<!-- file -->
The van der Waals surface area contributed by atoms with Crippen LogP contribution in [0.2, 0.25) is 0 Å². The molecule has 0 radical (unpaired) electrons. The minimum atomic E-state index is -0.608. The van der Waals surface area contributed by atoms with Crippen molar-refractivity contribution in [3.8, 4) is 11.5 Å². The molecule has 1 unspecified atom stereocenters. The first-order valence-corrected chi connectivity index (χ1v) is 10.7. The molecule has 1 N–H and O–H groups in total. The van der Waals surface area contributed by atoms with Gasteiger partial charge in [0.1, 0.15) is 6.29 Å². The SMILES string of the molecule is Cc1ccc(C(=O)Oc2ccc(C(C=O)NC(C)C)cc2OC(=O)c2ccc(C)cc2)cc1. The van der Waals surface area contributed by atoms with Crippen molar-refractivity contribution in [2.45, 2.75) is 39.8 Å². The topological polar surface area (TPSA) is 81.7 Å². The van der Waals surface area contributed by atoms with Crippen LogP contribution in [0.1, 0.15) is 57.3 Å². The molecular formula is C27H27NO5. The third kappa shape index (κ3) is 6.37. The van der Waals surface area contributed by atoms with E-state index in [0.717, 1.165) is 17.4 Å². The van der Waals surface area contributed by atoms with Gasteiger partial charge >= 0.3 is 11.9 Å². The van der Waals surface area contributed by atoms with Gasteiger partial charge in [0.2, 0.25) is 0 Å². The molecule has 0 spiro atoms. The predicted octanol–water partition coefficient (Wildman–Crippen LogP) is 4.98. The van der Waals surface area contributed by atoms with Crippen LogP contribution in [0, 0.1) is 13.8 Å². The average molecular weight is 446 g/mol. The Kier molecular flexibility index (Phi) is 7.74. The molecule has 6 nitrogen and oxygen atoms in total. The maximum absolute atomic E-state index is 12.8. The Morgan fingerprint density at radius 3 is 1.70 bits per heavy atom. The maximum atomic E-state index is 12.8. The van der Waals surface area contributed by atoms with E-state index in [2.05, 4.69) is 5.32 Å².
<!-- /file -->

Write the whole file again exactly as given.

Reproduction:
The van der Waals surface area contributed by atoms with Crippen LogP contribution in [0.2, 0.25) is 0 Å². The molecule has 0 radical (unpaired) electrons. The minimum atomic E-state index is -0.608. The van der Waals surface area contributed by atoms with Crippen molar-refractivity contribution in [3.8, 4) is 11.5 Å². The molecule has 1 unspecified atom stereocenters. The first-order valence-corrected chi connectivity index (χ1v) is 10.7. The molecule has 1 N–H and O–H groups in total. The van der Waals surface area contributed by atoms with Gasteiger partial charge in [0.1, 0.15) is 6.29 Å². The SMILES string of the molecule is Cc1ccc(C(=O)Oc2ccc(C(C=O)NC(C)C)cc2OC(=O)c2ccc(C)cc2)cc1. The van der Waals surface area contributed by atoms with Crippen molar-refractivity contribution in [2.45, 2.75) is 39.8 Å². The topological polar surface area (TPSA) is 81.7 Å². The van der Waals surface area contributed by atoms with Crippen LogP contribution in [0.1, 0.15) is 57.3 Å². The molecular formula is C27H27NO5. The third kappa shape index (κ3) is 6.37. The van der Waals surface area contributed by atoms with E-state index in [0.717, 1.165) is 17.4 Å². The van der Waals surface area contributed by atoms with Gasteiger partial charge >= 0.3 is 11.9 Å². The van der Waals surface area contributed by atoms with Gasteiger partial charge in [0.2, 0.25) is 0 Å². The molecule has 0 spiro atoms. The predicted octanol–water partition coefficient (Wildman–Crippen LogP) is 4.98. The van der Waals surface area contributed by atoms with Crippen LogP contribution in [0, 0.1) is 13.8 Å². The average molecular weight is 446 g/mol. The Kier molecular flexibility index (Phi) is 7.74. The molecule has 6 nitrogen and oxygen atoms in total. The maximum absolute atomic E-state index is 12.8. The Morgan fingerprint density at radius 3 is 1.70 bits per heavy atom. The maximum atomic E-state index is 12.8. The van der Waals surface area contributed by atoms with E-state index in [2.05, 4.69) is 5.32 Å².